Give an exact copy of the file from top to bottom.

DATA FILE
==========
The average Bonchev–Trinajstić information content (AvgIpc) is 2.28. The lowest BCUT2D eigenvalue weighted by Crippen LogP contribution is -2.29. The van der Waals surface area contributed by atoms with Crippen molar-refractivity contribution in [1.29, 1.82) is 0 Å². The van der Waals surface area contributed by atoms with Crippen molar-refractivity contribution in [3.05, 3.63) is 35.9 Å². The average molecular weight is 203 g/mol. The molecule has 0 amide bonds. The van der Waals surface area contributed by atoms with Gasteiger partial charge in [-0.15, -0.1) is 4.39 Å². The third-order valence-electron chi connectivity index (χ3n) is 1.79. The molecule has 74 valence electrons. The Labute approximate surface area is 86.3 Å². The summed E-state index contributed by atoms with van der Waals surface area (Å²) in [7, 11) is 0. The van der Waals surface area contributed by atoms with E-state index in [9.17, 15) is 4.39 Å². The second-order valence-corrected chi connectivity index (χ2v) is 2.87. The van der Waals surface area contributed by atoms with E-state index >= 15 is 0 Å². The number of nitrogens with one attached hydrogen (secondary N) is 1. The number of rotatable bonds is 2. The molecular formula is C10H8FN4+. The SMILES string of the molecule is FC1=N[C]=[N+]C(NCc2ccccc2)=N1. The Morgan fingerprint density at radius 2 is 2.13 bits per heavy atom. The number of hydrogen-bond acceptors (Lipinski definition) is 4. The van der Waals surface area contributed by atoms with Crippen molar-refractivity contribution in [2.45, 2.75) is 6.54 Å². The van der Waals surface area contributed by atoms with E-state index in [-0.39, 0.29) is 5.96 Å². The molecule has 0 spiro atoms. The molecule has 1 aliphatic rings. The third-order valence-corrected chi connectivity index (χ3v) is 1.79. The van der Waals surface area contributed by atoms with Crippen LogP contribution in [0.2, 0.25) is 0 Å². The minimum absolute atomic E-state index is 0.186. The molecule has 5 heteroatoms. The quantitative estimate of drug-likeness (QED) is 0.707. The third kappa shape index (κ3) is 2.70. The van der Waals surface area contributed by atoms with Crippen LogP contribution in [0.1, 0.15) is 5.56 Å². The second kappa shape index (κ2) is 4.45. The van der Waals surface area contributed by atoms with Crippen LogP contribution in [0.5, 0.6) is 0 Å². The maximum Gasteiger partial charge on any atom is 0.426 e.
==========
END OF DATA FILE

The average Bonchev–Trinajstić information content (AvgIpc) is 2.28. The lowest BCUT2D eigenvalue weighted by Crippen LogP contribution is -2.29. The van der Waals surface area contributed by atoms with Crippen molar-refractivity contribution in [1.29, 1.82) is 0 Å². The van der Waals surface area contributed by atoms with Crippen molar-refractivity contribution in [3.05, 3.63) is 35.9 Å². The average molecular weight is 203 g/mol. The molecule has 0 amide bonds. The van der Waals surface area contributed by atoms with Gasteiger partial charge in [-0.15, -0.1) is 4.39 Å². The third-order valence-electron chi connectivity index (χ3n) is 1.79. The molecule has 74 valence electrons. The Labute approximate surface area is 86.3 Å². The summed E-state index contributed by atoms with van der Waals surface area (Å²) in [7, 11) is 0. The van der Waals surface area contributed by atoms with E-state index in [9.17, 15) is 4.39 Å². The second-order valence-corrected chi connectivity index (χ2v) is 2.87. The van der Waals surface area contributed by atoms with E-state index >= 15 is 0 Å². The number of nitrogens with one attached hydrogen (secondary N) is 1. The number of rotatable bonds is 2. The molecular formula is C10H8FN4+. The SMILES string of the molecule is FC1=N[C]=[N+]C(NCc2ccccc2)=N1. The Morgan fingerprint density at radius 2 is 2.13 bits per heavy atom. The number of hydrogen-bond acceptors (Lipinski definition) is 4. The van der Waals surface area contributed by atoms with Crippen molar-refractivity contribution in [2.45, 2.75) is 6.54 Å². The van der Waals surface area contributed by atoms with E-state index in [-0.39, 0.29) is 5.96 Å². The molecule has 0 spiro atoms. The molecule has 1 aliphatic rings. The third-order valence-corrected chi connectivity index (χ3v) is 1.79. The van der Waals surface area contributed by atoms with Crippen LogP contribution in [0.2, 0.25) is 0 Å². The minimum absolute atomic E-state index is 0.186. The molecule has 5 heteroatoms. The quantitative estimate of drug-likeness (QED) is 0.707. The third kappa shape index (κ3) is 2.70. The van der Waals surface area contributed by atoms with Crippen LogP contribution in [0.1, 0.15) is 5.56 Å². The second kappa shape index (κ2) is 4.45. The van der Waals surface area contributed by atoms with Crippen LogP contribution in [0.5, 0.6) is 0 Å². The maximum Gasteiger partial charge on any atom is 0.426 e.